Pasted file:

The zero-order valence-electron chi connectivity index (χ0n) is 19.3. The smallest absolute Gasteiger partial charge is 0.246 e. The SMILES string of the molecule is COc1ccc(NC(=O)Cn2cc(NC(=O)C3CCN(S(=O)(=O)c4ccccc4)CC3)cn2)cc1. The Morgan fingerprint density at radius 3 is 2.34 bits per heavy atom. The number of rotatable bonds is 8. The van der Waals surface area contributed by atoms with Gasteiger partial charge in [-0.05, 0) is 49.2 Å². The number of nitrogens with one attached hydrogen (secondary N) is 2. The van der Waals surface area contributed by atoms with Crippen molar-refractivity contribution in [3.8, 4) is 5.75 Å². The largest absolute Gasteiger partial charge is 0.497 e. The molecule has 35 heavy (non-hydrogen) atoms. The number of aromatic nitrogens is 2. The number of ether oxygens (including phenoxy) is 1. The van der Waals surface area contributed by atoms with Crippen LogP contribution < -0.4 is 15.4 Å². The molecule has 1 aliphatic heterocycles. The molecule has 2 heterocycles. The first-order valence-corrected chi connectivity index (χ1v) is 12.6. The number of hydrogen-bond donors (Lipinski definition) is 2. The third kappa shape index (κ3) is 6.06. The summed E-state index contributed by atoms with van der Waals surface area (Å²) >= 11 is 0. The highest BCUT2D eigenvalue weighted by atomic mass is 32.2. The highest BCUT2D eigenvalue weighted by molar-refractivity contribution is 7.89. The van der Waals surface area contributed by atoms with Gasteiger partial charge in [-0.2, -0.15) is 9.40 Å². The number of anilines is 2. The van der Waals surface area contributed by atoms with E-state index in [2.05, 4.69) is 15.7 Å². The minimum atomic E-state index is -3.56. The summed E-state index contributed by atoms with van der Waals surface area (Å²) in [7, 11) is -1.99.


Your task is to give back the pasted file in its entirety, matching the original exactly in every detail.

The zero-order valence-electron chi connectivity index (χ0n) is 19.3. The smallest absolute Gasteiger partial charge is 0.246 e. The SMILES string of the molecule is COc1ccc(NC(=O)Cn2cc(NC(=O)C3CCN(S(=O)(=O)c4ccccc4)CC3)cn2)cc1. The Morgan fingerprint density at radius 3 is 2.34 bits per heavy atom. The number of rotatable bonds is 8. The van der Waals surface area contributed by atoms with Gasteiger partial charge in [-0.05, 0) is 49.2 Å². The number of nitrogens with one attached hydrogen (secondary N) is 2. The van der Waals surface area contributed by atoms with Crippen molar-refractivity contribution in [3.8, 4) is 5.75 Å². The largest absolute Gasteiger partial charge is 0.497 e. The molecule has 35 heavy (non-hydrogen) atoms. The number of aromatic nitrogens is 2. The number of ether oxygens (including phenoxy) is 1. The van der Waals surface area contributed by atoms with Crippen LogP contribution < -0.4 is 15.4 Å². The molecule has 1 aliphatic heterocycles. The molecule has 2 heterocycles. The first-order valence-corrected chi connectivity index (χ1v) is 12.6. The number of hydrogen-bond donors (Lipinski definition) is 2. The third kappa shape index (κ3) is 6.06. The summed E-state index contributed by atoms with van der Waals surface area (Å²) >= 11 is 0. The highest BCUT2D eigenvalue weighted by atomic mass is 32.2. The highest BCUT2D eigenvalue weighted by molar-refractivity contribution is 7.89. The van der Waals surface area contributed by atoms with Gasteiger partial charge in [-0.2, -0.15) is 9.40 Å². The number of anilines is 2. The van der Waals surface area contributed by atoms with E-state index in [2.05, 4.69) is 15.7 Å². The minimum atomic E-state index is -3.56. The summed E-state index contributed by atoms with van der Waals surface area (Å²) in [7, 11) is -1.99.